Garry Bauman was born in Innisfail, Alberta, south of Red Deer. He played youth hockey in High River, but was initially a forward. Forced to don the pads after the team's regular goalie was unable to play, Bauman posted a 5-0 shutout. He never left the crease from that point on.
Bauman would play his junior across the provincial border, starring for the Prince Albert Mintos in the Saskatchewan Junior League. But Garry Bauman was not going to proceed through the usual route to the NHL. Rather than graduating to higher levels of junior hockey, he was more interested in pursuing his education. He took a scholarship to play at Michigan Tech University.
From 1961 to 1964 Bauman was one of the most dominant goaltenders in the history of college hockey. He was never more dominant than in his first season, 1961-62, Bauman posted a 24-1 record in 25 games, leading the Huskies to the NCAA national championship.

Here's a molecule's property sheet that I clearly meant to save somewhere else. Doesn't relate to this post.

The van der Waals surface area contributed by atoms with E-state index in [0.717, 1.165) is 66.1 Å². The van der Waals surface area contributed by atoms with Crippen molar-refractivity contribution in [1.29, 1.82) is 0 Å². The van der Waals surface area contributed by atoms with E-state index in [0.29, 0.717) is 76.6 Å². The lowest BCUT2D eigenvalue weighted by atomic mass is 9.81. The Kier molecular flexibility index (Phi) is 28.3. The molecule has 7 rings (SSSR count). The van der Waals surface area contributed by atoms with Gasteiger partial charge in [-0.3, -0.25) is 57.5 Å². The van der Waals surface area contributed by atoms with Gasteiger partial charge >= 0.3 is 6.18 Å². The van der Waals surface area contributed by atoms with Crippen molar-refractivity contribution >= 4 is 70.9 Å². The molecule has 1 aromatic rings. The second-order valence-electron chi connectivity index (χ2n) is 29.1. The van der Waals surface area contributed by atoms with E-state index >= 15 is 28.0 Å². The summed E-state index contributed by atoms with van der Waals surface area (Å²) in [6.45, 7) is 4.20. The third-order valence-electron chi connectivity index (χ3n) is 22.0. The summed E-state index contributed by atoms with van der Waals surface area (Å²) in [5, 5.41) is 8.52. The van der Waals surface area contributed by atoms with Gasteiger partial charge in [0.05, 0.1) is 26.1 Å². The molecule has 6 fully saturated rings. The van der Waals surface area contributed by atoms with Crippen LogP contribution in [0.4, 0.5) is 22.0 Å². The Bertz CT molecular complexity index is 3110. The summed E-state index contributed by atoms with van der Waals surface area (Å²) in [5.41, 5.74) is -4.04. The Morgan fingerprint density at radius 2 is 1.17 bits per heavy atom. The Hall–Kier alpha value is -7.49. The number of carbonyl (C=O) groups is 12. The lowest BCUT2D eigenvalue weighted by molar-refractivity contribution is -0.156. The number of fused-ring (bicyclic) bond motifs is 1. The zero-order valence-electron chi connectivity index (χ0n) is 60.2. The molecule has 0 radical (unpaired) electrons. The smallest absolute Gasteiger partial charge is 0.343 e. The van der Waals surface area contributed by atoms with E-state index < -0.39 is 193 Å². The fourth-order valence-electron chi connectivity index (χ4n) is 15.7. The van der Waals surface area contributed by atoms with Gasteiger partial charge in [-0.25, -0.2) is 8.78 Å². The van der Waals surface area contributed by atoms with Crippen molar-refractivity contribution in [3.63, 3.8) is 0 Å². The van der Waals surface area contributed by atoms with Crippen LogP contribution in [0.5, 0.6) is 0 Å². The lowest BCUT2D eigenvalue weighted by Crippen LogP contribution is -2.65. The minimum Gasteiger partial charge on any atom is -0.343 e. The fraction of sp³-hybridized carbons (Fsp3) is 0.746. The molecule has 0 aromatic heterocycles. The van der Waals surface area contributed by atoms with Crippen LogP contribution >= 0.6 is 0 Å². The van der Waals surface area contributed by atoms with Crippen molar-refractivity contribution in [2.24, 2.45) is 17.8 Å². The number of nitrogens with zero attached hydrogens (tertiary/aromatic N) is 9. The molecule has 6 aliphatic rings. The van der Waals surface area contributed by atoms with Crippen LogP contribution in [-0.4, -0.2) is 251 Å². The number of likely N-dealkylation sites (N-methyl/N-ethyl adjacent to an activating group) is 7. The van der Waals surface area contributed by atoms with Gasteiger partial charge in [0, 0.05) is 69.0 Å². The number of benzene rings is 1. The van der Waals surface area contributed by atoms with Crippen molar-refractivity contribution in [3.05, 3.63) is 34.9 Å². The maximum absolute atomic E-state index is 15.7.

Bauman turned pro in the Montreal Canadiens organization, playing a minor league season in Omaha before two dominating seasons in Quebec City.
In the 1966-67 season he made a two game appearance with the Habs. Bauman was called up on to make emergency appearances thanks to injuries to Gump Worsley and Charlie Hodge. Bauman went 1-1, allowing five total goals.
Expansion came in 1967-68 and Garry Bauman joined the Minnesota North Stars as Cesare Maniago's back up, though it was Bauman who started the North Stars first ever game. That game, against expansion cousin St. Louis Blues, finished in a 2-2 tie. Bauman would play in 26 games with the North Stars, though his 4-13-5 record was rather uninspiring, but it was enough to see him represent Minnesota at the NHL All Star Game.
Bauman did return for seven more games (0-2-1) the following season and then all but retired. He resurfaced in Calgary to play several seasons of senior hockey.
After leaving the ice Bauman returned to small town Alberta. He became a math and sciences teacher at a high school in Okotoks, just south of Calgary. He taught until retiring in 1999.
Garry Bauman passed away from cancer in 2006.